More than anything, I respected how he genuinely did not seem to care about making people like him. He was, after all, born as Jimmy Lee Lindsey Jr., a name that would have granted him a thriving Americana career as a birth right. (He supposedly planned on recording a country album once he reached his 30s.) But he chose instead to call himself Jay Reatard, an offensive moniker he earned in middle school as he tried and failed three times to pass the eighth grade. He eventually left school at 15, and started recording infantile punk rock songs on his own soon after, playing all of the instruments himself. (For drums, he played on repurposed pickle jars.) All the while, he shunned the outside world, venturing out only for food and the job he worked at a stained-glass window factory. He had been cast out as an outsider, and decided that he enjoyed it. Thrived on it, in fact.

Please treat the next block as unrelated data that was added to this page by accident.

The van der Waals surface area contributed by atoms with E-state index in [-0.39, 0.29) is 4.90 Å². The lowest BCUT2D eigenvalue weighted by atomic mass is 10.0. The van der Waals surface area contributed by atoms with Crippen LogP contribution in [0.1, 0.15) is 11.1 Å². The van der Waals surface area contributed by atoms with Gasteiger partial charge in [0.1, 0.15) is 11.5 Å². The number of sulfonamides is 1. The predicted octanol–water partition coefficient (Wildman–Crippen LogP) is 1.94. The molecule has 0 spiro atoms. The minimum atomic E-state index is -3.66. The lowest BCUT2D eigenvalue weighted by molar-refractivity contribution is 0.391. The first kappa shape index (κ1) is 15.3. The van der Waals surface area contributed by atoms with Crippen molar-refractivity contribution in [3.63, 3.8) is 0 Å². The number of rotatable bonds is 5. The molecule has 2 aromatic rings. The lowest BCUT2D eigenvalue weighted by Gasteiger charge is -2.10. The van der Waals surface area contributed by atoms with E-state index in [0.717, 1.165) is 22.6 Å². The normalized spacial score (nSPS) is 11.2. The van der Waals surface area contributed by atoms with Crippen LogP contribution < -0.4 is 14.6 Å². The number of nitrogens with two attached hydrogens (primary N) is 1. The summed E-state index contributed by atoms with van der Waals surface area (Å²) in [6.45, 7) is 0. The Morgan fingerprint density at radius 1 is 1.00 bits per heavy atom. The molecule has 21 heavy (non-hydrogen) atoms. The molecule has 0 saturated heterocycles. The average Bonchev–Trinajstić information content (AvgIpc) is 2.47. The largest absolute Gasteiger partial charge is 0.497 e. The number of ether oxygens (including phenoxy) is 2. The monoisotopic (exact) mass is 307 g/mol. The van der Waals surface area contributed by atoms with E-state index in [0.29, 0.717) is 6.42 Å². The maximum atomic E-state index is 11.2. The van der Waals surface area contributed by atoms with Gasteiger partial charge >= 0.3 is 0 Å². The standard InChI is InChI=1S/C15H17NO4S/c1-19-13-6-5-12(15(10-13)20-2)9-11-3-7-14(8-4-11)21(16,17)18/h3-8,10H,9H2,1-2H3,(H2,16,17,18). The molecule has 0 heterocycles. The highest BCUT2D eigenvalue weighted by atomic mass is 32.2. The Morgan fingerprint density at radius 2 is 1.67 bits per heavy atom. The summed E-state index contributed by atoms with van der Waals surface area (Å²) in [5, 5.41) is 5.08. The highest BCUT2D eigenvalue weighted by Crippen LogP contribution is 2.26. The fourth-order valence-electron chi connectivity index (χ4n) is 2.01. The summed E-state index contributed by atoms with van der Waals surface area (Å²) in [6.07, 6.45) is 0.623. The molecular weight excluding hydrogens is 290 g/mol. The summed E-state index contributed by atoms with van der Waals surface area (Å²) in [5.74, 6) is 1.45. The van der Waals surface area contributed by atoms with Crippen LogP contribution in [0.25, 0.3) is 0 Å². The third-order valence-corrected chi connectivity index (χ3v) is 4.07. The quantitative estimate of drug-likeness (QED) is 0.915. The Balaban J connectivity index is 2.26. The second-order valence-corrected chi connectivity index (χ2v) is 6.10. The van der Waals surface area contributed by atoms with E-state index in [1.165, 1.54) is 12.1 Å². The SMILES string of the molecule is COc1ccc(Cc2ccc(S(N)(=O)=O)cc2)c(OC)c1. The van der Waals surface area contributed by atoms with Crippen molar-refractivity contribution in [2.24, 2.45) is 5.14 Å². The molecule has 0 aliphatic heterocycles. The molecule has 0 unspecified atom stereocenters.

“I have a reputation for being kind of abrasive, or an asshole, but I think people are used to musicians looking outside of themselves for validation, and needing people to like them, because they’re trying to fill some f*cking void because Mommy didn’t give them enough attention when they were kids,” he told me. “People can’t get over somebody making music because they enjoy it, and not having some ulterior motive, like trying to get laid or trying to get the entire world to adore them. If I ever get to the point where I can get the entire world to adore me, I’m done, because my whole game is me against the world. If too many people are into it, f*ck, it just might kill it.”